COLUMBUS, Ohio — State health officials detailed the "dangerous strain" COVID-19 has put on Ohio's hospitals during a press conference Thursday.
"As you've heard over the past few days, adult and children's hospitals statewide have been sounding the alarm," said Ohio Department of Health Director Dr. Bruce Vanderhoff.
Vanderhoff cited the decision from some hospitals to reschedule elective procedures in order to provide room for patients fighting the virus.
"The current surge in COVID-19 hospitalizations is putting a dangerous strain on the state's health care infrastructure," said Vanderhoff.
In an effort to combat capacity issues, Vanderhoff encouraged Ohioans with mild, routine health concerns to avoid hospitals and instead try calling their provider first.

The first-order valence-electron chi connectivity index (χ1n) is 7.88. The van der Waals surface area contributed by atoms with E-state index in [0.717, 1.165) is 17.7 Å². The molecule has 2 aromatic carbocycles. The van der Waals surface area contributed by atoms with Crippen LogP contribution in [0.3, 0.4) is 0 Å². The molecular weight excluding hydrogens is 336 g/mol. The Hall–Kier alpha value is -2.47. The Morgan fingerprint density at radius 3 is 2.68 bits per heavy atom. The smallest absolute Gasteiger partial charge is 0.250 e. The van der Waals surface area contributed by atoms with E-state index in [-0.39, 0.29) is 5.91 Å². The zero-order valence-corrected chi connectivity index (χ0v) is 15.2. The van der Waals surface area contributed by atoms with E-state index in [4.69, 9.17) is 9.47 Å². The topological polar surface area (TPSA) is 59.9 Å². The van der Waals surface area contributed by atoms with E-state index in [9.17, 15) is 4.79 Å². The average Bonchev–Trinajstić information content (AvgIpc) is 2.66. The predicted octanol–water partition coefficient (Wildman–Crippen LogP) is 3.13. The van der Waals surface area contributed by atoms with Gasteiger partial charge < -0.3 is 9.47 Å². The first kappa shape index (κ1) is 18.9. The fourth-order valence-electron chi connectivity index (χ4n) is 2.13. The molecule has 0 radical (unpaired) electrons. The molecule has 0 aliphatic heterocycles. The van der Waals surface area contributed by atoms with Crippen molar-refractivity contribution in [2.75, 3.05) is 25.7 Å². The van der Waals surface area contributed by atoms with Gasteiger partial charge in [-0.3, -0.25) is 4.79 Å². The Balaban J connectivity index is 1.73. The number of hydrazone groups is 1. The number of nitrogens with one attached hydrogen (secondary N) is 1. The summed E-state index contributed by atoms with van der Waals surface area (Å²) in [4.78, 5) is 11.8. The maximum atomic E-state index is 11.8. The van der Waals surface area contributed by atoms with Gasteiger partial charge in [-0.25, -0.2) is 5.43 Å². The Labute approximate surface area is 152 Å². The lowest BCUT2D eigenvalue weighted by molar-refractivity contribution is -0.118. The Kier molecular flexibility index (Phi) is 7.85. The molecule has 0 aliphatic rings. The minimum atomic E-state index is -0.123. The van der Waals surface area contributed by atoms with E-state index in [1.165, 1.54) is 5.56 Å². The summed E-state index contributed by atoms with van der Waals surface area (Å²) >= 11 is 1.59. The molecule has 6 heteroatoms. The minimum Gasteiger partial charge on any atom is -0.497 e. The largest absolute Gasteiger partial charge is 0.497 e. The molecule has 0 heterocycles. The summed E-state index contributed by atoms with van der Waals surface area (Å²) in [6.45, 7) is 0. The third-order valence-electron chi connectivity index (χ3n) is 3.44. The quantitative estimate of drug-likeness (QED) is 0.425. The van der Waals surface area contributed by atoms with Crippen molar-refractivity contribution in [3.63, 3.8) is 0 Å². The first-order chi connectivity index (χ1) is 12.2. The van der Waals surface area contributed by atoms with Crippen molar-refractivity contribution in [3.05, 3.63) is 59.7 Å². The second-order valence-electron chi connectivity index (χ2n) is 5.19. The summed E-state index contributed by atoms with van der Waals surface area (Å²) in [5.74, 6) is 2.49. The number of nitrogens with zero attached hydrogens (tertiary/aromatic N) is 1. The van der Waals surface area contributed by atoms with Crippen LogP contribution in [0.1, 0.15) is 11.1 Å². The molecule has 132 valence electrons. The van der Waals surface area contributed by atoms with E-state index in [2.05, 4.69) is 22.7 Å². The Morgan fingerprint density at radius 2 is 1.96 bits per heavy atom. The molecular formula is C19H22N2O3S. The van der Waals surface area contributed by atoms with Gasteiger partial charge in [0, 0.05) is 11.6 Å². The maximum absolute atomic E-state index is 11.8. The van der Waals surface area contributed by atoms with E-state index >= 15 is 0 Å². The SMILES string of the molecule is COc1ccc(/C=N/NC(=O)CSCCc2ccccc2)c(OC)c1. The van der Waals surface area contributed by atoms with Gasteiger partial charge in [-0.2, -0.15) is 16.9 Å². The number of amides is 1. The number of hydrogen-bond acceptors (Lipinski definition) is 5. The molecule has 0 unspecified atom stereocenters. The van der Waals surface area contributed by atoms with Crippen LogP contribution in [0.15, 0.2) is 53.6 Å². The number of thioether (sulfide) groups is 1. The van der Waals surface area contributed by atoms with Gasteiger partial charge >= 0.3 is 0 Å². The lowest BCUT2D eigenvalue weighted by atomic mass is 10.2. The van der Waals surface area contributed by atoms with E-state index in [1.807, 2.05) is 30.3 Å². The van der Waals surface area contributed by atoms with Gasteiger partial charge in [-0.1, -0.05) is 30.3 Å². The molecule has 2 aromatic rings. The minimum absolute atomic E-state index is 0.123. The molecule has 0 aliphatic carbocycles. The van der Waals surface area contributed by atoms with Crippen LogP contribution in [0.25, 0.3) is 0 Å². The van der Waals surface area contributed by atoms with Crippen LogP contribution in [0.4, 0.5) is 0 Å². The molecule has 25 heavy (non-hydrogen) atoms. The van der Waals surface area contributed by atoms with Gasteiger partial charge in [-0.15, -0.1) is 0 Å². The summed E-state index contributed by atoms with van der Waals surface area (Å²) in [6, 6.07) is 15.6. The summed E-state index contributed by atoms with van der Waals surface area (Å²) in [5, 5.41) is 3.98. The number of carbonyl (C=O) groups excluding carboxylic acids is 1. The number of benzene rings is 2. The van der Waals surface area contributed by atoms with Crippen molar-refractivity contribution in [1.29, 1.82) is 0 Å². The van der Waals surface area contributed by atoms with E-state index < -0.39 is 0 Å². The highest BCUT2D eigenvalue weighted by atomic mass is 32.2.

"I've been in health care over 40 years and I've never felt so helpless," said Michael Canady, chief executive officer of Holzer Health System.
Just on Wednesday, Canady said one of their facilities performed surgery on a patient for a possibly life-threatening issue.
"Our urologist was able to take care of it in the operating room, but then we didn't have a bed in the hospital for them to go to," said Canady.
As of Wednesday, the 21-day reported case average in Ohio sits above 6,000. Also on Wednesday, health officials reported an additional 292 hospitalizations in the state.
That's up from this same time last year, when Vanderhoff says 103 hospitalizations were reported in a 24-hour period.
Statewide, over 3,500 patients are battling COVID-19 in hospitals as of Wednesday, with more than 900 in the ICU. Almost 600 with COVID-19 are on ventilators.
According to Vanderhoff, the cases and hospitalizations are reminiscent of what was seen during last year's winter surge.
"Our daily hospitalizations are about triple what they were last year, and the reason is simple," said Vanderhoff. "The delta variant is aggressively seeking out anyone who lacks immunity and is making many of them very sick."